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What Is a Retaining Ring?

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  • Written By: B. Turner
  • Edited By: Bronwyn Harris
  • Last Modified Date: 16 October 2014
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    Conjecture Corporation
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A retaining ring is a unit of hardware that is designed to fit around a circular object, such as a pipe or tube. Once the ring is fastened to the object, it can be used to hold an item at a certain location along the length of the pipe, preventing it from sliding along the pipe's length. Retaining rings can also be used to fasten an object to a pipe, or to fasten the pipe itself in place, such as to a wall or ceiling. They are frequently used with plumbing pipes, but can also be found in vehicles, computers, tools and most kinds of machinery. These units are also known as snap rings, wire rings or circlips depending on the region and application.

Buyers can select from several different types of retaining rings depending on the project at hand. An E-ring has an open circle design, and is used in place of a closed retaining ring when space or access in limited. For example, an E-ring can be slid onto a pipe that is installed in the corner of a room, where two sides of the pipe are not accessible. This type of retaining ring gets its name from its open shape, which resembles the letter "E." Screws or bolts may be used with this type of ring to help hold it in place.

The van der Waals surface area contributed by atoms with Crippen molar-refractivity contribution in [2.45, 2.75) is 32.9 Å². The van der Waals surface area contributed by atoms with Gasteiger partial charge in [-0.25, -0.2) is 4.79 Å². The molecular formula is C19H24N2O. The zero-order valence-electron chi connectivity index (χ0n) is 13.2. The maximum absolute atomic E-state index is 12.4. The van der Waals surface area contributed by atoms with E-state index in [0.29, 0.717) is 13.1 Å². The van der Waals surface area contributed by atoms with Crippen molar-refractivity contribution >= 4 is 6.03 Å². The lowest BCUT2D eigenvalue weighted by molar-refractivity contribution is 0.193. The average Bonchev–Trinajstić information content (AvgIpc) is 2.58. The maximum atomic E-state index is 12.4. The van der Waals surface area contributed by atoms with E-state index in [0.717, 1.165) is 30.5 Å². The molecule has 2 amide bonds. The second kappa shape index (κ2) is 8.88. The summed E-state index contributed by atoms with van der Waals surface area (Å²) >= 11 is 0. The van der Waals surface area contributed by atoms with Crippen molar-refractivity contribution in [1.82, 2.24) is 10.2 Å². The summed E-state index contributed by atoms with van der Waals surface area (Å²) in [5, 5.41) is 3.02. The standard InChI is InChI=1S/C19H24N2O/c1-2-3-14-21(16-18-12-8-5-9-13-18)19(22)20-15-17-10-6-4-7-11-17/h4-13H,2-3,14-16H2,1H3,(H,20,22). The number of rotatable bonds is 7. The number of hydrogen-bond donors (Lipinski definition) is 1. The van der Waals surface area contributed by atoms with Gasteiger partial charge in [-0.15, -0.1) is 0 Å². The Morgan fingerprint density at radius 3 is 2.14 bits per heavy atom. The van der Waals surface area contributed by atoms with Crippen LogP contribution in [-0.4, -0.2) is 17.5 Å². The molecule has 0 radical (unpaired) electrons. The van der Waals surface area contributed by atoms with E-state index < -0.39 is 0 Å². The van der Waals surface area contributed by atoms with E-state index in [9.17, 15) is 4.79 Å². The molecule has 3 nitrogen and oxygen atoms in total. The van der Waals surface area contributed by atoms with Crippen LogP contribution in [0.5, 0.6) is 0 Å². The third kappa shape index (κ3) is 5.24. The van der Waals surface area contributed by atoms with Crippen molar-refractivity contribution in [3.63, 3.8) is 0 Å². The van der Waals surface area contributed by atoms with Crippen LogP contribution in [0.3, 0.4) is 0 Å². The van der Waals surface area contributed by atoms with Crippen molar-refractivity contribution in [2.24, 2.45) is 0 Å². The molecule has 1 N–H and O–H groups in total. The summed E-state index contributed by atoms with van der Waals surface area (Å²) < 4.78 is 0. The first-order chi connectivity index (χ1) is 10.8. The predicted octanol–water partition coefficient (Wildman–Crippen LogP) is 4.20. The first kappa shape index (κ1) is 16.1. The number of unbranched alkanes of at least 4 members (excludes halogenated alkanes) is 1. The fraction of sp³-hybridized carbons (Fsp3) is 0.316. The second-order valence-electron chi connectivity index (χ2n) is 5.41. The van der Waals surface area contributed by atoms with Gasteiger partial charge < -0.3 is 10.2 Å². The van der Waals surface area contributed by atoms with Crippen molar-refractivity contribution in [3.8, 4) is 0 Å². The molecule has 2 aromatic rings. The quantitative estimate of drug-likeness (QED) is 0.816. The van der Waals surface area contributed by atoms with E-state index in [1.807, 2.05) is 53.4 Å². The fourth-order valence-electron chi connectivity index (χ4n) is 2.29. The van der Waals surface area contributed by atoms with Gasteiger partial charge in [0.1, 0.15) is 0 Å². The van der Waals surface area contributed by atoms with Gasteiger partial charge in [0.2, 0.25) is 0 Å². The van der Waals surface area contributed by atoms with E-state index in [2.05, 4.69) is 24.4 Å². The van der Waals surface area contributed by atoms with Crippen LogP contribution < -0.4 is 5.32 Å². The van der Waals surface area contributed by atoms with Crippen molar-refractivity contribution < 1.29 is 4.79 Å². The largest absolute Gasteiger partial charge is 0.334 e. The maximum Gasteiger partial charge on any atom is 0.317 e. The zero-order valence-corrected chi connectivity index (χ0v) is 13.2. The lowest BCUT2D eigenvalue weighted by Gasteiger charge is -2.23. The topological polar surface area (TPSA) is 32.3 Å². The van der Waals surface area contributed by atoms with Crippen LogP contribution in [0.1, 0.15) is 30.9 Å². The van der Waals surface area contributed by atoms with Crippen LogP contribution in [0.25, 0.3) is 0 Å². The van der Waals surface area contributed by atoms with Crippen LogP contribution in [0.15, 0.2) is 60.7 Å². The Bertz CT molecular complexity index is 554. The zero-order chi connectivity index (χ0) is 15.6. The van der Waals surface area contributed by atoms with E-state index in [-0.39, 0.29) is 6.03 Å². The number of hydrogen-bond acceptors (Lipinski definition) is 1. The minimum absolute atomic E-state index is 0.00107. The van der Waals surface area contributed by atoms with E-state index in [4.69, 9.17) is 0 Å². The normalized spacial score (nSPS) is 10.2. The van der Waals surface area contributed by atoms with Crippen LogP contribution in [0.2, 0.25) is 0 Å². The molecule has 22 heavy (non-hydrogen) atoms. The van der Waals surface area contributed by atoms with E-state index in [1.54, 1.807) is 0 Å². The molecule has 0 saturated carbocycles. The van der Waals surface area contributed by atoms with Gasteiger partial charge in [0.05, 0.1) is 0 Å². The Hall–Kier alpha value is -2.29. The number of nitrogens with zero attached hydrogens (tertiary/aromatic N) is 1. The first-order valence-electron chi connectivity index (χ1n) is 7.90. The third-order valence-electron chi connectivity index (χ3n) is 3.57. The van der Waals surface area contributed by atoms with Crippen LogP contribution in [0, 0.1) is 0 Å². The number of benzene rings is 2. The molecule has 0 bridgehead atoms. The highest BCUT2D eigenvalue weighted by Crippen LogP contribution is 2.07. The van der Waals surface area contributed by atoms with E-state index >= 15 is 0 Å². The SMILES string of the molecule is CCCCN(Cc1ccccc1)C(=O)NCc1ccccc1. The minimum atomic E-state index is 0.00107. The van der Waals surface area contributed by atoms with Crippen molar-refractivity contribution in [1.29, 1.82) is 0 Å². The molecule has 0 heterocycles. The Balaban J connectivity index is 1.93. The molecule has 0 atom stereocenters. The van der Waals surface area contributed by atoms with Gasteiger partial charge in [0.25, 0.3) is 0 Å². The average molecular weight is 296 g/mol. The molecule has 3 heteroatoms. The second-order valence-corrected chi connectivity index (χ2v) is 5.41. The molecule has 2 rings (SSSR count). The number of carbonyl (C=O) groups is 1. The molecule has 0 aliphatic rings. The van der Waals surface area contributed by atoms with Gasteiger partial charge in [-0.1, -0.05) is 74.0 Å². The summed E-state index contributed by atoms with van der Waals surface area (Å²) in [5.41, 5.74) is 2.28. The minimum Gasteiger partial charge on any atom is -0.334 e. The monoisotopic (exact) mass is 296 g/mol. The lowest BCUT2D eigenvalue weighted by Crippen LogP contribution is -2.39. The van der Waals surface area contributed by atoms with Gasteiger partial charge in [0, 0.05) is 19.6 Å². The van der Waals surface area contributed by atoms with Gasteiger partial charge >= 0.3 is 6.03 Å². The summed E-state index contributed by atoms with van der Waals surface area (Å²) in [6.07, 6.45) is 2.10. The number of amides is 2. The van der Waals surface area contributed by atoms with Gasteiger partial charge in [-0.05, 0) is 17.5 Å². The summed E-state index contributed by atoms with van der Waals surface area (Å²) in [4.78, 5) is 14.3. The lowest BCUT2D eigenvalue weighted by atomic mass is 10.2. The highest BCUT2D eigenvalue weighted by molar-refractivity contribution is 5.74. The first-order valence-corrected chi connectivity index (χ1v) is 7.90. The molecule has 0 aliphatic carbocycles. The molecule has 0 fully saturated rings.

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When the entire pipe or object is accessible, a closed retaining ring can be used. These rings may be completely closed in a loop, or shaped like a spiral, with overlapping ends. A closed retaining ring is often installed by sliding the ring over one end of the pipe, though some may be snapped on at different sections along the length of the pipe.

When compared to other types of fasteners, retaining rings are often considered fairly simple and easy to install. They are snapped or slid in place without the use of specialized tools, though care must be taken to use the right size ring for each specific application. To improve fit, the ring is often installed in a special groove, which is cut around the diameter of the pipe or object. A retaining ring that fits well into a groove is said to have good "cling." When the ring is not fit to the pipe, it will fit loosely and may even spin around, resulting in poor cling.

While size is an important consideration when selecting retaining rings, there are a number of other factors that should also be taken into account. Buyers must decide if they need an internal retaining ring, which fits inside a pipe or circular object, or an external ring, which fits around the outside of an object. One must also determine the load and tension that the ring will be subjected to. Thicker rings can typically withstand higher forces and loads, while thinner rings are for lighter loads and more delicate applications.

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